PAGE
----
Beta Readers vs Critique Groups
Both sources can be valuable during your revision process, but you want to consider the contributions and backgrounds of the people involved. Which brings me to the impetus for my post today: I asked too much of my critique group last month.
Why? Half of the writers in the group know the story in my upcoming trilogy (releasing in Dec. 2020). They've seen large parts of books one and two. The other half have never seen this work. The Watchers is an epic fantasy trilogy. I'm working on book three and decided to run the opening chapters past the group to see how well it worked. I, also, wanted to know how much they understood, in the case of those who never saw the first two books.
Some members of the group followed my first chapters without a problem, not concerned about the gaps in their memory or knowledge. A few remembered details that surprised me. Others struggled. For the most part, the latter group fell into the ones who never saw the story before; although, I'm glad to say several of them did grasp enough to want to read the first two books.
Our writing group represents all genres. Few of them read or write epic fantasy. At this point in the revision process, I need epic readers with familiarity to the first two books.
Coming into an epic fantasy trilogy on book three can be a bit of a problem. I knew this going in.
Most epic readers refuse to start in the middle. They find book one and start there. If they do decide to stick with a later book in the series, having not read book one, they expect and accept a certain amount of confusion. They realize the story arc continues throughout the series; you must start at the beginning to grasp the full arc. Some readers even re-read the previous books prior to reading the most recent release. Since epic series can run from three to fifteen books, that's quite a commitment to the story and author.
Let's face it, it's called epic for a reason. Even Merriam Webster struggles to define the term:As a noun:
- a long narrative poem in elevated style recounting the deeds of a legendary or historical hero; the Iliad and the Odyssey are epics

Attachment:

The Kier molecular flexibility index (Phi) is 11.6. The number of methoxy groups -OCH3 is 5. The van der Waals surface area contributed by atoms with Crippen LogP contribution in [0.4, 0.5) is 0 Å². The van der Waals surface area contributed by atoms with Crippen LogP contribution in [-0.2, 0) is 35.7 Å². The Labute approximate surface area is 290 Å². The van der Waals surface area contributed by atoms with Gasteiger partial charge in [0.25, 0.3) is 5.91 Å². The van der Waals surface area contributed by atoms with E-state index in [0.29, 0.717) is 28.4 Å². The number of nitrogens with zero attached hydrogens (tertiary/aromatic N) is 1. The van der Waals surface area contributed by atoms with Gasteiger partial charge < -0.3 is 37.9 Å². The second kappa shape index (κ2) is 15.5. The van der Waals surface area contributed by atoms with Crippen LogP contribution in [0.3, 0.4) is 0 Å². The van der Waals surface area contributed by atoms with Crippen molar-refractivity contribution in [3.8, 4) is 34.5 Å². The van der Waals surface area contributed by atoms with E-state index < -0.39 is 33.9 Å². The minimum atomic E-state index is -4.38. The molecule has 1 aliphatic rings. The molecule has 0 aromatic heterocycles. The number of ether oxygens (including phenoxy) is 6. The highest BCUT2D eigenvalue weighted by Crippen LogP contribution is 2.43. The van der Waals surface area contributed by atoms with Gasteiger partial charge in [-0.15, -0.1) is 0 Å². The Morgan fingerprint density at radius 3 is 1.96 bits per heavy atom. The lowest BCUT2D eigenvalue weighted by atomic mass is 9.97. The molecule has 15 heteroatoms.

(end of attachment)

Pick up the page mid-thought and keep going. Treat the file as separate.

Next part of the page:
- a work of art (such as a novel or drama) that resembles or suggests an epic
- a series of events or body of legend or tradition thought to form the proper subject of an epic
- of, relating to, or having the characteristics of an epic; an epic poem
- extending beyond the usual or ordinary especially in size or scope
My second grade teacher instructed us not to use the word you're defining within its definition. Websters appears to not know this rule or can't figure out a way around it. Some words, I guess, are harder to define than others. As far as epic fantasy goes, the second adjective definition comes the closest to explaining epic when related to fiction.
The Epic Fantasy
What about the definition of epic fantasy? You'll find a plethora of thoughts and ideas on what it is or isn't. I've provided a few links below where people attempt to explain the genre. While each of these entries have similarities, they don't fully agree on the definition, either.
The genre and its readers know what to expect and love reading the extensive world-building that spans several cultures. They expect a huge cast of characters from those cultures. Someone or something out of the ordinary rocks the world--usually someone seeking to conquer everyone else. There are battles and intrigue. Cultures clash. Characters scatter across the kingdoms creating the need for multiple points of views. The end of book one is not the end of the story. There's a shorter arc that might be fulfilled, but the main story conflict continues in later books.
Epic fantasy readers know these things and expect long books. They joke about the ability to use the books as doorstops. In many cases, the epic story can take many books to complete the overall story arc. (George R. R. Martin anyone?)
- They comment on the whole story--what works, what's missing, what doesn't work--an invaluable difference from critique groups who see small pieces at a time.
- They invest time into the books and can discuss the full story arc with you when you need to seek someone else's opinion.
- In my case, they continued to encourage me when I started receiving rejections for my work (it's not a matter of if, you will get rejections).